Wow - this was hard! I could have had at least Top 20 instead of Top 10 (but you'll find them all listed down there anyway)...
Blog of the Week:
Tanya Khovanova’s Math Blog is a blog by Tanya Khovanova, a Visiting Scholar and Research Affiliate at MIT, a 1976 gold medalist (and 1975 silver medalist) at the International Mathematics Olympiad. What she does the most (though there is occasionally other stuff there) is to pose difficult (and some not to so difficult) mathematical problems and puzzles for her readers to try to solve in the comments. Go ahead and give it a try yourself!
Sea Level Rise Is Tied to Prevalence of Homosexuality by Craig McClain:
Although only two years old and previously unrecognized by the scientific establishment, Global Draining (GD) has now become a widely accepted theory. GD states that sea level is falling not rising (Southern Fried Science, 2010a). Current rates of GD indicate the entire world’s ocean will be empty by 2026 (Southern Fried Science, 2010a). Local-scale observation of in situ draining combined with a robust theoretical model firmly place the rate of draining at 40 Gigatons of water per year (Dr. M, 2010). It has been argued that both one and multiple holes occur in the ocean floor that allow for GD (i.e. the monoclavis versus polyclavis hypotheses via McCay, 2010; Southern Fried Science, 2010b). However, the impacts and causes of GD are not clearly understood. Despite this, GD is a fundamental tenet of nearly every facet of science and likely correlated with many aspects of biology, economics, sociology, religion, and politics. For example, GD is likely to lead to massive die offs of sharks and reduce global atmospheric oxygen levels (Shark Diver, 2010)...
In Japan, people often refer to traffic lights as being blue in color. And this is a bit odd, because the traffic signal indicating ‘go’ in Japan is just as green as it is anywhere else in the world. So why is the color getting lost in translation? This visual conundrum has its roots in the history of language...
Arsenic Life Wrap-Up: The Good, the 'Not-So-Good' by See Arr Oh:
"Arsenic Life," a hot-button issue for much of the past year, reemerged this week with two new papers, one propitious, and one, well...not so much....
In defense of frivolities and open-ended experiments by Bradley Voytek:
My first child was born just about nine months ago. From the hospital window on that memorable day, I could see that it was surprisingly sunny for a Berkeley autumn afternoon. At the time, I'd only slept about three of the last 38 hours. My mind was making up for the missing haze that usually fills the Berkeley sky. Despite my cloudy state, I can easily recall those moments following my first afternoon laying with my newborn son. In those minutes, he cleared my mind better than the sun had cleared the Berkeley skies...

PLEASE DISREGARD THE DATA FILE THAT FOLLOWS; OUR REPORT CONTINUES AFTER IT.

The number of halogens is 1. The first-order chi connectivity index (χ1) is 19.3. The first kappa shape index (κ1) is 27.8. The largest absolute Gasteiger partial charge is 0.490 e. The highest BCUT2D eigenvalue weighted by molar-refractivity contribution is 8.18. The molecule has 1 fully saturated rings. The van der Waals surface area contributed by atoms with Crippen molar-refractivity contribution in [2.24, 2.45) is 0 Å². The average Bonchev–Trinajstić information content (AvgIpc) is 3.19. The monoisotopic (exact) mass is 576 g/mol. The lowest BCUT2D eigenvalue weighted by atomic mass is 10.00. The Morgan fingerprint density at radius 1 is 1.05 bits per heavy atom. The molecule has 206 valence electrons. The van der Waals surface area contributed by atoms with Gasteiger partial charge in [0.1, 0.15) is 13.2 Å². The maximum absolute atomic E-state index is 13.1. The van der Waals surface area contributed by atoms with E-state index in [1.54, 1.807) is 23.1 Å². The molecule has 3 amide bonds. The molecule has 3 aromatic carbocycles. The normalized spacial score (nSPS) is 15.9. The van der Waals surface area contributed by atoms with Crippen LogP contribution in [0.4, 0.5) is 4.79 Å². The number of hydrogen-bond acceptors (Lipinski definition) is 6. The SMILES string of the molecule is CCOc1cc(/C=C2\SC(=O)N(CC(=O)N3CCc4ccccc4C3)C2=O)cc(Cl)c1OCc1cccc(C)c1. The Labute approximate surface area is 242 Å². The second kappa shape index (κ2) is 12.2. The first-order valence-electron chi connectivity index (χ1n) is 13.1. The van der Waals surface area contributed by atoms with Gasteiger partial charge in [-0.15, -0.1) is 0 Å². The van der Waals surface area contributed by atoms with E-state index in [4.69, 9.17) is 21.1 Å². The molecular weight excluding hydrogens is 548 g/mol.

Women’s Work by Virginia Hughes:
I write mostly about neuroscience, genetics and biotechnology. That means I spend most of my time talking to and writing about men.
In May of 2011 (chosen arbitrarily just because it was a year ago and I’m pretty sure I wasn’t thinking about this gender gap then), 89 percent of my phone interviews were with men.
I can think of a few reasons for this...
The Mechanics and Meaning of That Ol' Dial-Up Modem Sound by Alexis Madrigal:
Of all the noises that my children will not understand, the one that is nearest to my heart is not from a song or a television show or a jingle. It's the sound of a modem connecting with another modem across the repurposed telephone infrastructure. It was the noise of being part of the beginning of the Internet...
I'm not a speciesist, but... by Jack Scanlan:
Is it a paradox to hate your own species? Is such a feeling the product of a broken and conflicted mind? Or could it perhaps be the signature of psychopathy? Every day these questions run through my mind and I feel guilty. Why? Well, because I do hate my own species. Homo sapiens is terrible, and I’m surprised more people don’t recognise this...
The science and ethics of voluntary amputation by Mo Costandi:
...In January 2000, the mass media ran several stories about Robert Smith, a surgeon at the Falkirk and District Royal Infirmary who had amputated the legs of two patients at their own request and was planning a third amputation. The news stories incorrectly described the patients as suffering from Body Dysmorphic Disorder. They further stated that the director of NHS trust running the hospital at which Smith works described the amputation of healthy limbs as "inappropriate"; since then, no British hospital has performed a voluntary amputation...